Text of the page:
Where do you start when it comes to creating your first ICP? Your current customers, of course!
Find out who your best customers actually are. It could be the ones that pay you the most, or buy the most volume, or have long-term agreements, or short purchasing cycles, or take the least of your team’s time, etc.
Analyze the whole list for common characteristics. It could be anything, from a specific location to certain behavioral patterns to a similar annual growth rate.
You might find it easier to go from macro to micro. Start at the country level, and work down to industry, company size, revenue, profits, etc.
Unless your ICPs tend to be public companies, make sure you get your data from a variety of sources. Finally, focus on just one or a few ICPs to start. You can always expand the selection later on.
2. Find what your ICPs really want
To be able to sell to your list of ICPs successfully, you have to know their needs and wants. How can you make their lives easier? How can you make them more money or help them become more efficient?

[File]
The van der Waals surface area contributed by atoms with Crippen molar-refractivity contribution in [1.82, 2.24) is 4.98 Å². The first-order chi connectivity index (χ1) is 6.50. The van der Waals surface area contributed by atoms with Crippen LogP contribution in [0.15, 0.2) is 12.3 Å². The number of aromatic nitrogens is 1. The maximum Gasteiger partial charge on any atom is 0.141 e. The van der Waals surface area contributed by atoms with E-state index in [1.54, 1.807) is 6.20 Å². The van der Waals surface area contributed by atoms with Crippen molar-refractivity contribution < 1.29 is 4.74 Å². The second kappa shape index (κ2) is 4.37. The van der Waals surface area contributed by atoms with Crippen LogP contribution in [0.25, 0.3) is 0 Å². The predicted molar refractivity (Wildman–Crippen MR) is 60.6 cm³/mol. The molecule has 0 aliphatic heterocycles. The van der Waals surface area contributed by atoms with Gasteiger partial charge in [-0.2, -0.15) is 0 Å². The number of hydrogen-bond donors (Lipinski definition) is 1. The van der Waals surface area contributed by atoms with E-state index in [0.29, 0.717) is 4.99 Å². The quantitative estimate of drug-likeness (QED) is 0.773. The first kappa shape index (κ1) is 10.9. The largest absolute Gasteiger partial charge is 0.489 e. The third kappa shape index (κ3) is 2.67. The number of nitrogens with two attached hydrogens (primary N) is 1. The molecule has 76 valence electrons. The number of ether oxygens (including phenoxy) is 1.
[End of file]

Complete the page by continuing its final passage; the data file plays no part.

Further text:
In your sales strategy, you need to be sure that you can address your ICP’s challenges and uncover high-potential opportunities. In your research, schedule discovery sessions with your current customers for qualitative answers and then move to surveying and polling a larger industry pool for quantitative ones.
3. Describe your ICP in detail
With all the information in hand, make sure to document your ICPs as precisely as possible, so that even future team members get a clear idea of how to approach them.
The best use case for an ICP is screening incoming or outgoing leads for quality. The closer the lead is to your ICP, the higher it should be ranked in terms of fit.
In addition, reviewing your in-process and past deals with a revised ICP in mind can help uncover new angles and determine whether there’s real buyer intent.
How to identify buyer intent instantly — use powerful AI